|A sonic Madagascar|
EoIpso: What do you want to express with your music? You mentioned your solo improvisations were influenced by a soundtrack you recorded for a CNN documentary on the evolution of life.
Pamelia: Each performance is a little bit different, also depending on what I am going to shoot for. Sometimes I want to recreate something I've recorded in the past, but have to figure out how to do that with loops of up to fourteen seconds. And it's always going to repeat, I can only take a phrase I've done and then build from that. Sometimes there are rooms where things start to rattle when you hit certain pitches, and sometimes accidents happen when you're recording, because once you record something into this pedal, you can't erase it, so you're stuck.
EoIpso: Did this happen to you?
Pamelia: Oh, it happens a lot of times. You could either stop completely, or it forces you to listen back to what you've just done and hear it a different way, or figure out what to do next. While your're doing something like that and have the pressure of being in front of an audience and not being able to stop and start over again, it's like no turning back. You have to make a journey out of it. It depends on your audience's patience whether they are willing to go on that journey with you.
EoIpso: I would think of your music as a symbol for evolution. Your improvisations evolve from very basic elements and then slowly grow into complex structures.
Pamelia: It's true on one side of it. When I started using a second pedal, you can think of it as Madagascar: oh, another life form on the same planet, with different animals and different plants! You can change the focus then and eventually bring it down. While simultaneously you have two different loops you've developed at the same time, you can bring down the volume of the first one and pay more attention to the new existence you create with the other pedal.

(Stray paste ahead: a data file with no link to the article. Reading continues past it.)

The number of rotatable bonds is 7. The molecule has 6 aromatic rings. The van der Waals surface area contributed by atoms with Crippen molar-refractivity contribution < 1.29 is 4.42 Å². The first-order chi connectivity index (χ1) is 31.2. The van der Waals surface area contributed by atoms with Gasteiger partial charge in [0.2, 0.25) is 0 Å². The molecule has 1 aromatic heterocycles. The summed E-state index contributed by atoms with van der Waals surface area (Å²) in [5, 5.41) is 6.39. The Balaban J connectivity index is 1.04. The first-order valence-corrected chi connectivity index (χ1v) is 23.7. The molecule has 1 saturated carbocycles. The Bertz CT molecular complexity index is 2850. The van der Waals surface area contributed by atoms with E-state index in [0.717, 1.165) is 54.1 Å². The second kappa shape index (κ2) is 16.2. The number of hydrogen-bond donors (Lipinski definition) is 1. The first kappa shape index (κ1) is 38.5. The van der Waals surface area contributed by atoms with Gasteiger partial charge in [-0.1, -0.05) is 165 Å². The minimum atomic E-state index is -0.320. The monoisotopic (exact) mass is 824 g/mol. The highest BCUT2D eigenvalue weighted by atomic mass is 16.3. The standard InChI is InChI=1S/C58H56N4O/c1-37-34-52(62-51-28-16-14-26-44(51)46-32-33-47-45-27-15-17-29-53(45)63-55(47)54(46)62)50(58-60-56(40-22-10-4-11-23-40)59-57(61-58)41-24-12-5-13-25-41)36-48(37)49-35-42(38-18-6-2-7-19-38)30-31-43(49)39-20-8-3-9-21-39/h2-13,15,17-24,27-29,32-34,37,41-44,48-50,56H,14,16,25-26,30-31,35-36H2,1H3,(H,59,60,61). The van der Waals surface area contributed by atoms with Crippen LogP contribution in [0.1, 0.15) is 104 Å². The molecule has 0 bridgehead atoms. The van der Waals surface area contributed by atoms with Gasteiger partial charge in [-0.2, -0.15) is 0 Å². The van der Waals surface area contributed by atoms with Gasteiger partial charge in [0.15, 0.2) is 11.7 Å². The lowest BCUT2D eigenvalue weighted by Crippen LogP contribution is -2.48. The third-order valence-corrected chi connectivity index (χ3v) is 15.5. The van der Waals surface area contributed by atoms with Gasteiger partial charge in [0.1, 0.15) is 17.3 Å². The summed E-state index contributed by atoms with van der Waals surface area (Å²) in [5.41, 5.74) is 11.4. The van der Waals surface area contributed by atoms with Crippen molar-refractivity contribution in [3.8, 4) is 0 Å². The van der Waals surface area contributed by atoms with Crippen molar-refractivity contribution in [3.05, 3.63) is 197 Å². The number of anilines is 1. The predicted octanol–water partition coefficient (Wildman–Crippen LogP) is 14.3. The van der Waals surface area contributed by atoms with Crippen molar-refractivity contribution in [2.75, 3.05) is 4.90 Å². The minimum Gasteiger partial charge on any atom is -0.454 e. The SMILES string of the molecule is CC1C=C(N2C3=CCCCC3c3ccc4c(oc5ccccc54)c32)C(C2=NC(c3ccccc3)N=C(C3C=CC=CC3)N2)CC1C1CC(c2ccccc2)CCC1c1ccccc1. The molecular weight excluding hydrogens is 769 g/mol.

I sometimes transfer that onto the first pedal to erase what was in there, then it leaves another open space to record more or to use one of the green pedals as an effect itself. But if I want to use the delay algorithm on it, I can't make a loop while it's in that mode. Or, if I want to make a very short loop and turn the mix down on that effect, it leaves almost a tail on the end of that note. I could use that as a sound to put into the second green pedal that I'm making the loops with. This way, I'm not stuck with the regular sound of the theremin.
EoIpso: You are playing with bands as well, so this is but one form of you playing live.
Pamelia: Well, there's Barbez, which is this weird music that I can't describe.
EoIpso: I didn't hear much theremin playing in Barbez, it's generally more in-your-face stuff.
Pamelia: Sort of, it depends which song you have in mind. Sometimes, the theremin's taking the violin parts or cello parts on certain songs, or I almost treat it like another vocalist or a solo instrument. It's really hard to describe, because there is a strange interaction when we play live.
EoIpso: It's also got an improvisational side to it, not just sticking to song structures, but using free form as well.
Pamelia: In Barbez, we have songs that we stick to, but there are some odd-meter rhythms in it. In some of the songs we really have to know where we're at, so as to land in the same place. There's room for improvisation within that framework, whether it's playing a solo or creating chaos at a certain point in a song. Other times when I play live, I play classical music with piano and strings. Recently, I collaborated with an accordion player, playing music by the Russian composer Schnittke. I'm always open to different opportunities, I like to work with new musicians or meet new people, hear different styles of music and learn from that.
EoIpso: Barbez is the project you're currently involved in. How long have you been playing with them, and how about other band and session projects?
Pamelia: I've been with
them for three years. I'm on some other things too, like a band called
GeggyTah, it was the last album they'd put out that I did some work on.
At that time, I was also playing upright bass and electric bass. Then
there's a bunch of recording sessions I've done for other people's albums.
I toured a little bit with Béla Fleck and the Flecktones and recorded
on a few tracks of their album. It was fun doing that tour, their album
had many, many tracks of instruments, and it took them two years to do.
By the time they called and said "OK, the album is done!", I'd already
forgotten about it. Sometimes I play sessions with them. Last year I was
on a couple of tracks for David Byrne's album "Grown Backwards" - that's
a sweet album, he actually does a version of an operatic aria, and it's
cute to hear him singing. It's sincere and sweet.